As we enter the holiday season, retailers are adding hundreds of thousands of temporary jobs. The National Retail Federation estimates 500,000 people will get holiday jobs. Challenger, Gray and Christmas, a well-known outsourcing firm, puts the number at 600,000. Toys R Us has said it might hire 45,000 holiday employees, while some retailers have said they'll hire up to 30 percent more seasonal workers than last year.
There's a double-edged sword, however, to this good news for people desperate to find a job, even a temporary one. First, given high unemployment, the competition for these jobs will be fierce. Second, crooks follow the headlines and have already been perpetrating new and creative scams on the unemployed. They may step up their efforts during the holidays.
The Better Business Bureau recommends a few simple steps to increase your chance of landing a legitimate seasonal job.
Start your research earlier rather than later. Figure out what job suits you best and then identify companies you would like to work for. Many companies direct applicants to their website to apply for a job, so make sure to apply there instead of through a third party Internet site.
Be suspicious of "too good to be true" job offers. Many consumers use online classifieds to search for local job openings. Unfortunately, scammers flock to these sites, posting phony jobs in order to steal the money or the identities of job seekers. Never pay for a background check, a job application or for anything else before you are hired. Don't assume that a job posted on a well-known website like Careerbuilder.com or Monster.com is legitimate.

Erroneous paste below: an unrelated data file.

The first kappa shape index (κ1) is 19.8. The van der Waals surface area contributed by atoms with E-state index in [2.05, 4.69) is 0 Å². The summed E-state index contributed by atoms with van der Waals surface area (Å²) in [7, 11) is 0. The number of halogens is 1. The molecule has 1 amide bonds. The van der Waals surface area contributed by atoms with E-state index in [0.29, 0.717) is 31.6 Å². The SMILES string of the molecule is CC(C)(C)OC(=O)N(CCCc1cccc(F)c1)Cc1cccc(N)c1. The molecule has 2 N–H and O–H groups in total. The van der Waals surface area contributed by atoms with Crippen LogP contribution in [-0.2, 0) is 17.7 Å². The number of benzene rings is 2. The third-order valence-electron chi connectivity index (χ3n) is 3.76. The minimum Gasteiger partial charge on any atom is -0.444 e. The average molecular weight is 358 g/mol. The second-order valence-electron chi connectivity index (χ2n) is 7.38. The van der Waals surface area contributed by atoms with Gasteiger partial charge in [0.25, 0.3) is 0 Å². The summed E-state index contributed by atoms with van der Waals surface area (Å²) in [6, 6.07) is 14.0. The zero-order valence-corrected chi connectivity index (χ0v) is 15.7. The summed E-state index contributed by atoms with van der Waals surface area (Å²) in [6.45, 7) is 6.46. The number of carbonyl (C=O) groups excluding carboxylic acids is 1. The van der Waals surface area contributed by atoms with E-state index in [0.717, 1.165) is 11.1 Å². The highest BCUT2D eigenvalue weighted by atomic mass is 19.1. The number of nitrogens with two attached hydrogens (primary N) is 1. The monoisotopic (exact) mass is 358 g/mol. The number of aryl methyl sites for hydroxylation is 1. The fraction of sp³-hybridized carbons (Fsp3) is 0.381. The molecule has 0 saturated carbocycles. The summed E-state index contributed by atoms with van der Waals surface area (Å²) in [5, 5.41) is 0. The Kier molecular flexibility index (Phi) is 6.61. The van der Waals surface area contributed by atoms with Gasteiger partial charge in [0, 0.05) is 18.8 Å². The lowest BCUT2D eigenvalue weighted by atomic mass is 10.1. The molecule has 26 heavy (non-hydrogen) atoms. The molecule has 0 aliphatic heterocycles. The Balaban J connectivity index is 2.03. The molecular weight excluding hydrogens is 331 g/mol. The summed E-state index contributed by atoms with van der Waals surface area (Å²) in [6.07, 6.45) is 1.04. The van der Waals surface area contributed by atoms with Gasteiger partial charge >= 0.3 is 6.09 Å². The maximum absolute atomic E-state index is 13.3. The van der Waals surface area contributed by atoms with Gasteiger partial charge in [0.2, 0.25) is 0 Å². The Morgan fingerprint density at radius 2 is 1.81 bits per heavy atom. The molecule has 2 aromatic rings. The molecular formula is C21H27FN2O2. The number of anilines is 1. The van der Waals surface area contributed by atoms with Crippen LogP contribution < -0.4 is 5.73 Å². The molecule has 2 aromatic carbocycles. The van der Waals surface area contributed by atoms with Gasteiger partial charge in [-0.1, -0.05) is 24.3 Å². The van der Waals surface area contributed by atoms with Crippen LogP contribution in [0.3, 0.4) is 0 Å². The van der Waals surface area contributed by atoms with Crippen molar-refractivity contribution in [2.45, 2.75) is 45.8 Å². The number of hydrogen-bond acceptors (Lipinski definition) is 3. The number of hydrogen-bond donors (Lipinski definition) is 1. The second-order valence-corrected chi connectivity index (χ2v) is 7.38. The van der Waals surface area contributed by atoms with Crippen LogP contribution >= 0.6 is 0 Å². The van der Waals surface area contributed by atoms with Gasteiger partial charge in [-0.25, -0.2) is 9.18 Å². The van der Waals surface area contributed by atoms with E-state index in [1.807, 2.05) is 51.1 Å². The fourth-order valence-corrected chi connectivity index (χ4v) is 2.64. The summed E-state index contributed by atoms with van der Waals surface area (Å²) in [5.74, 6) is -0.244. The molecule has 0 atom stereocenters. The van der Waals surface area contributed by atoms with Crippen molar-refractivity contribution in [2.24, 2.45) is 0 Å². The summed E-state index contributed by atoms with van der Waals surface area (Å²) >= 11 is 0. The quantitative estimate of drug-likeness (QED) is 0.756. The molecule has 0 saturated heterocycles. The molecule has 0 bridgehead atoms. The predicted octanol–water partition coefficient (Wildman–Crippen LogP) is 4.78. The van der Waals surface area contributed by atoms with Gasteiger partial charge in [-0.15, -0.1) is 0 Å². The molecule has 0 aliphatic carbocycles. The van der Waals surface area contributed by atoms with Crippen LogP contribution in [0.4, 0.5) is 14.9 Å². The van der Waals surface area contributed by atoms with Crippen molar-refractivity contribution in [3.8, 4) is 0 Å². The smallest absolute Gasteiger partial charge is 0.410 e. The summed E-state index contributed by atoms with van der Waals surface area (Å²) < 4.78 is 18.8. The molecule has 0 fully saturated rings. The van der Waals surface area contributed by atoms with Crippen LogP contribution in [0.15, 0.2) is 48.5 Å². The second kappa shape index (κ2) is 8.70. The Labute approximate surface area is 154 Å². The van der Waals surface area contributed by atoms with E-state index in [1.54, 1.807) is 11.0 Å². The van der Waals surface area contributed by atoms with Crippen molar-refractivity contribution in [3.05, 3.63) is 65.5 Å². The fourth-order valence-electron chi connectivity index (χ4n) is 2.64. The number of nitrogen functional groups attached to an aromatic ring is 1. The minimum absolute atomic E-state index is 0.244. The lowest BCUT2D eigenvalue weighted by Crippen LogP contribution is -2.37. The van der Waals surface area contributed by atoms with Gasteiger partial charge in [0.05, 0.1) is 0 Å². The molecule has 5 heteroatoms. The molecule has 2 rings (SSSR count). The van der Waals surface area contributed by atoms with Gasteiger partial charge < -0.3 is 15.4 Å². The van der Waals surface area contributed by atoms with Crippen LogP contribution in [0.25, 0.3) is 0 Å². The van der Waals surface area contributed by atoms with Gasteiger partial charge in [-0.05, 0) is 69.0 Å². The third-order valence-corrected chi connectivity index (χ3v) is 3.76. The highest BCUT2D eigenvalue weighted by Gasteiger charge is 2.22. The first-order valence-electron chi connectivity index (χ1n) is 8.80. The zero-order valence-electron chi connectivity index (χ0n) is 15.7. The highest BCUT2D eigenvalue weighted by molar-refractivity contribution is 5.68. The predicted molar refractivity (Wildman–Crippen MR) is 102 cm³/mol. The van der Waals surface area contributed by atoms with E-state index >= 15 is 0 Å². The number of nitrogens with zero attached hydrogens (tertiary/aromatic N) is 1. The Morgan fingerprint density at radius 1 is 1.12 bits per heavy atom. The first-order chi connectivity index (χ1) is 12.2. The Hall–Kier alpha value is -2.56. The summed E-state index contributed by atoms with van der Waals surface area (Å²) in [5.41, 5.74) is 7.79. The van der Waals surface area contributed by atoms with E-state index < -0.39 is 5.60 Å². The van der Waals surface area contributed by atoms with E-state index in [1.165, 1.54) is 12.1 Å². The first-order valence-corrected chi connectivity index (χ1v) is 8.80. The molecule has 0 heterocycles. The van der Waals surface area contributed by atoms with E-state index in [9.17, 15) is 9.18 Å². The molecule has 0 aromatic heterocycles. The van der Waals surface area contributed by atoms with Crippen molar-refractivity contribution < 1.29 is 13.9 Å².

Work where you shop. Employers want applicants who know their products well. If you shop at certain stores frequently, chances are you know a lot about the company and the merchandise they sell. This will make you an attractive choice because they won't have to spend as much time and money training you.
Be available and flexible. Holiday hiring managers are drawn to candidates who will be available and have a flexible schedule. Seasonal employees will likely find themselves working long, sometimes inconvenient hours and even holidays like Thanksgiving and Christmas.
Put your best foot forward. Job hunters need to dress their best and be prepared for the interview. This includes being familiar with the company's brand and its products. Retail job hunters in particular need to focus on impressing potential employers with their customer service skill set, including their ability to deal with stressed-out shoppers, long checkout lines and day-after-Christmas returns.
If your long-term goal is to find full-time, permanent employment, don't discount a part-time, seasonal job as a way to get there. Some employers end up asking their best seasonal workers to stay on after the holidays.
Randy Hutchinson is president and CEO of the Better Business Bureau of the Mid-South. Contact him at firstname.lastname@example.org.
Reprinted with permission from The Commercial Appeal.